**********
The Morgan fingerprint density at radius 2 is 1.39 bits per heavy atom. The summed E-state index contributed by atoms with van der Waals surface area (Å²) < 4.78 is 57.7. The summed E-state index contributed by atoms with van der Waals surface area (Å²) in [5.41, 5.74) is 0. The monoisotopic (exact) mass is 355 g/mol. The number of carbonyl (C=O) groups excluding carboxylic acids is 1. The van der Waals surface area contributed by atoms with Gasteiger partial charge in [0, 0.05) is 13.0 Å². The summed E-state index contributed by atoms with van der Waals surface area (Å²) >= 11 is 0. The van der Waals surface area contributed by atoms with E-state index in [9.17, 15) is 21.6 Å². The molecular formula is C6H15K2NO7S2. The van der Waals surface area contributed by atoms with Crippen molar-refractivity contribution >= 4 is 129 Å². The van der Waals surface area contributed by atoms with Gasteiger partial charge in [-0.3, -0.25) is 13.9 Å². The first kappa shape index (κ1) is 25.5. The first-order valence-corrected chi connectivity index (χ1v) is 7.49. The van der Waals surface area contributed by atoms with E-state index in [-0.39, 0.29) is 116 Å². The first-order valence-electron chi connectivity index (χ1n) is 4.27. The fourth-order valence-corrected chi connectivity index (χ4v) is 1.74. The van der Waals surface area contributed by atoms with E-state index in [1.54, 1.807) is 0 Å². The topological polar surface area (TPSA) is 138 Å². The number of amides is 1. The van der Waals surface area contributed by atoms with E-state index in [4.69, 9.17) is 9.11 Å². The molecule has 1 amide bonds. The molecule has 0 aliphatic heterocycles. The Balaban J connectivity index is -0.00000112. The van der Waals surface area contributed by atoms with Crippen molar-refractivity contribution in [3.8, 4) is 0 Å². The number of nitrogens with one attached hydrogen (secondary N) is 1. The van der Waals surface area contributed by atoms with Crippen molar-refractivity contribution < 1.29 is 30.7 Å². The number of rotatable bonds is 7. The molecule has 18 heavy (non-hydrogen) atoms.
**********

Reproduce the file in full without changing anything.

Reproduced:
The Morgan fingerprint density at radius 2 is 1.39 bits per heavy atom. The summed E-state index contributed by atoms with van der Waals surface area (Å²) < 4.78 is 57.7. The summed E-state index contributed by atoms with van der Waals surface area (Å²) in [5.41, 5.74) is 0. The monoisotopic (exact) mass is 355 g/mol. The number of carbonyl (C=O) groups excluding carboxylic acids is 1. The van der Waals surface area contributed by atoms with Gasteiger partial charge in [0, 0.05) is 13.0 Å². The summed E-state index contributed by atoms with van der Waals surface area (Å²) >= 11 is 0. The van der Waals surface area contributed by atoms with E-state index in [9.17, 15) is 21.6 Å². The molecular formula is C6H15K2NO7S2. The van der Waals surface area contributed by atoms with Crippen molar-refractivity contribution >= 4 is 129 Å². The van der Waals surface area contributed by atoms with Gasteiger partial charge in [-0.3, -0.25) is 13.9 Å². The first kappa shape index (κ1) is 25.5. The first-order valence-corrected chi connectivity index (χ1v) is 7.49. The van der Waals surface area contributed by atoms with E-state index in [-0.39, 0.29) is 116 Å². The first-order valence-electron chi connectivity index (χ1n) is 4.27. The fourth-order valence-corrected chi connectivity index (χ4v) is 1.74. The van der Waals surface area contributed by atoms with E-state index in [1.54, 1.807) is 0 Å². The topological polar surface area (TPSA) is 138 Å². The number of amides is 1. The van der Waals surface area contributed by atoms with E-state index in [4.69, 9.17) is 9.11 Å². The molecule has 1 amide bonds. The molecule has 0 aliphatic heterocycles. The Balaban J connectivity index is -0.00000112. The van der Waals surface area contributed by atoms with Crippen molar-refractivity contribution in [3.8, 4) is 0 Å². The number of nitrogens with one attached hydrogen (secondary N) is 1. The van der Waals surface area contributed by atoms with Crippen molar-refractivity contribution < 1.29 is 30.7 Å². The number of rotatable bonds is 7. The molecule has 18 heavy (non-hydrogen) atoms.